Iphigeneia in Tauris

Reviewer's Rating

The story goes, in most versions, that Iphigeneia, daughter of Agamemnon – leader of the Greek army against the Trojans – and Clytemnestra, Agamemnon’s husband, was not in fact sacrificed by her father to placate the gods and ensure that a fair wind blow the Greek ships to Troy, but was whisked away from the sacrificial altar at the last minute by the goddess Artemis and replaced by a hind (a female deer). The Fifth Century BC Athenian playwright Euripides wrote two tragedies about Iphigeneia, the first about events at Aulis, the site of her ‘sacrifice’, and the second about Iphigeneia’s life as a priestess of Artemis in Tauris (modern day Crimea) following her rescue by the goddess. Life is lonely for Iphigeneia in Tauris, estranged from her family and with no news of the terrible events that ensue following her departure and she is forced to take charge of human sacrifices to Artemis. But hope arrives in the form of Iphigeneia’s brother, Orestes, fresh from avenging his father’s murder at the hands of Clytemnestra, and Iphigeneia’s cousin, Pylades.

This production performs an English translation of German Romantic poet Goethe’s late Eighteenth Century adaptation of the Euripidean original. Goethe has made one major change to the plot: while Euripides has Iphigeneia, Orestes and Pylades make a bid for freedom from Tauris, with Iphigenia to help free Orestes from the blood-guilt that pursues him wherever he travels following his act of vengeance, Goethe wants us to appreciate the purity of the relationship between Iphigeneia and Orestes, who have not seen each other since childhood, and has Iphigeneia negotiate freedom for them all. Iphigeneia’s voice, her affinity with her blood-relations, and not the drama of escape, takes centre-stage in Goethe’s version.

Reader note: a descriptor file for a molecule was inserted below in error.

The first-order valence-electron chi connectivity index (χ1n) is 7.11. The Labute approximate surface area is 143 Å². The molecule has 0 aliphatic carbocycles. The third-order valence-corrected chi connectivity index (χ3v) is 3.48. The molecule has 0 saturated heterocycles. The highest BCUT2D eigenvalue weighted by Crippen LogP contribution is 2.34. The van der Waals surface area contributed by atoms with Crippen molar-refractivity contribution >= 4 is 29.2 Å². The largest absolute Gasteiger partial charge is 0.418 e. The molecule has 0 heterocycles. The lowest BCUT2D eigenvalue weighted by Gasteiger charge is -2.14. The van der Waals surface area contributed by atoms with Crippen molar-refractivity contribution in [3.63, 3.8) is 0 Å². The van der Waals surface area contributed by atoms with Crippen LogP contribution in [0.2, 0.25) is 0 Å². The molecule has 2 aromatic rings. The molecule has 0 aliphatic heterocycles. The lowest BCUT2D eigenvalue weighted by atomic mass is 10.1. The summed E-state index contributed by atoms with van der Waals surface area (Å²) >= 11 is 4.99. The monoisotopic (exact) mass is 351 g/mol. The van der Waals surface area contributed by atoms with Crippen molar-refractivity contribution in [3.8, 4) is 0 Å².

It is easy to imagine being in a temple to the goddess Artemis in the Rose Playhouse off London’s Southbank. The theatre is an underground archaeological site that is like an open wound in soil of of the city offering entry to the world of the immortals. The production successfully conveys the intimacy and intricacy of the relations between the Iphigeneia, Orestes and Pylades played out in the surroundings of a Greek temple and beneath the gaze of the immortal gods. The theme of finding one’s voice and making connections with the divine comes across especially poignantly as, at various points in the play, characters sing or speak to one another across the pool of water that fills the remains of the old Rose theatre as if communicating through time and gazing deep into shared memories.

Yet perhaps some of the vitality of Euripides’ original is lost in this translation by Roy Pascal after Goethe. This ancient tragedy relies on the powerful presence of the chorus to enhance and make dynamic Iphigeneia’s voice; Goethe has done away with the chorus entirely in his adaptation. Pascal’s translation was produced for BBC Radio in 1954 and sounds dated, even stilted, in its efforts to reproduce Goethe’s blank verse version. The characters in Greek tragedy tell their stories through sung as well as spoken words, through dance and through bold gesture with musical accompaniment. By comparison, this production focuses largely on spoken dialogue, often replete with re-tellings of stories from the complex web of Greek mythology which seem to be in need of livelier dramatization or re-enactment.

While there are some strong performances, particularly from Ben Hale as an emotionally-charged Orestes, Andrew Strafford-Baker as endearing Pylades and Suzanne Marie who succeeds in moving us at Iphigeneia’s plight, there are dimensions of this drama which could be exploited more creatively.